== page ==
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The Spanish Civil War (1936-1939) was one of the most devastating conflicts of the twentieth century, yet little is known about its long-term legacy. We show that the war had a long-lasting effect on social capital, voting behavior and collective memory. To this end we use geo-located data on historical mass graves, disaggregated modern-day survey data on trust, combined with modern electoral results. For econometric identification, we exploit deviations from the initial military plans of attack, using the historical (1931) highway network. We also employ a geographical Regression Discontinuity Design along the Aragon Front. Our results show a significant, negative and sizable relationship between political violence and generalized trust. We further scrutinize the trust results, finding negative effects of conflict on trust in institutions associated with the Civil War, but no effects when looking at trust on Post 1975 democratic institutions. We also find long-lasting results on voting during the Democratic Period (1977-2016), corresponding to the sided political repression implemented in the Aragon region. In terms of mechanisms-using a specialized survey on the Civil War, street names data and Francoist newsreels about the war-we find lower levels of political engagement and differential patterns of collective memory about this traumatic historical event.
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As part of its Cold War counterinsurgency operations in Southeast Asia, the U.S. government conducted a "Secret War" in Laos from 1964-1973. This war constituted one of the most intensive bombing campaigns in human history. As a result, Laos is now severely contaminated with UXO (Unexploded Ordnance) and remains one of the poorest countries in the world. In this paper we document the negative long-term impact of conflict on economic development, using highly disaggregated and newly available data on bombing campaigns, satellite imagery and development outcomes. We find a negative, significant and economically meaningful impact of bombings on nighttime lights, expenditures and poverty rates. Almost 50 years after the conflict officially ended, bombed regions are poorer today and are growing at slower rates than unbombed areas. A one standard deviation increase in the total pounds of bombs dropped is associated with a 9.3% fall in GDP per capita. To deal with the potential endogeneity of bombing, we use as instruments the distance to the Vietnamese Ho Chi Minh Trail as well as US military airbases outside Laos. Using census data at the village and individual levels, we show the deleterious impact of UXOs in terms of health, as well as education, structural transformation and rural-urban migration.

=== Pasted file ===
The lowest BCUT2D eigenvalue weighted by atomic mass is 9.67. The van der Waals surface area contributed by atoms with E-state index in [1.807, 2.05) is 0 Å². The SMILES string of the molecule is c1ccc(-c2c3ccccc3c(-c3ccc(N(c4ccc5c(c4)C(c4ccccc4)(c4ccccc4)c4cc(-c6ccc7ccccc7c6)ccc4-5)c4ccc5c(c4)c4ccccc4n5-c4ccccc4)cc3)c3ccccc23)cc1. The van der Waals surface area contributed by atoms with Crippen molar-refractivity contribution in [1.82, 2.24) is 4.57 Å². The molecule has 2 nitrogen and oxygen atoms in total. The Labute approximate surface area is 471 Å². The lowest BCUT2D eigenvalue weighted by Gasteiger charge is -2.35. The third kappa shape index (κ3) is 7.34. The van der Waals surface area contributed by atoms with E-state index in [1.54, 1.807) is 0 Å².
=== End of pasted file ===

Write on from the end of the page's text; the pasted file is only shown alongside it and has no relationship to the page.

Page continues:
Institute of Labor Economics (IZA), Research Affiliate
Centre for Economic Policy Research (CEPR), Research Affiliate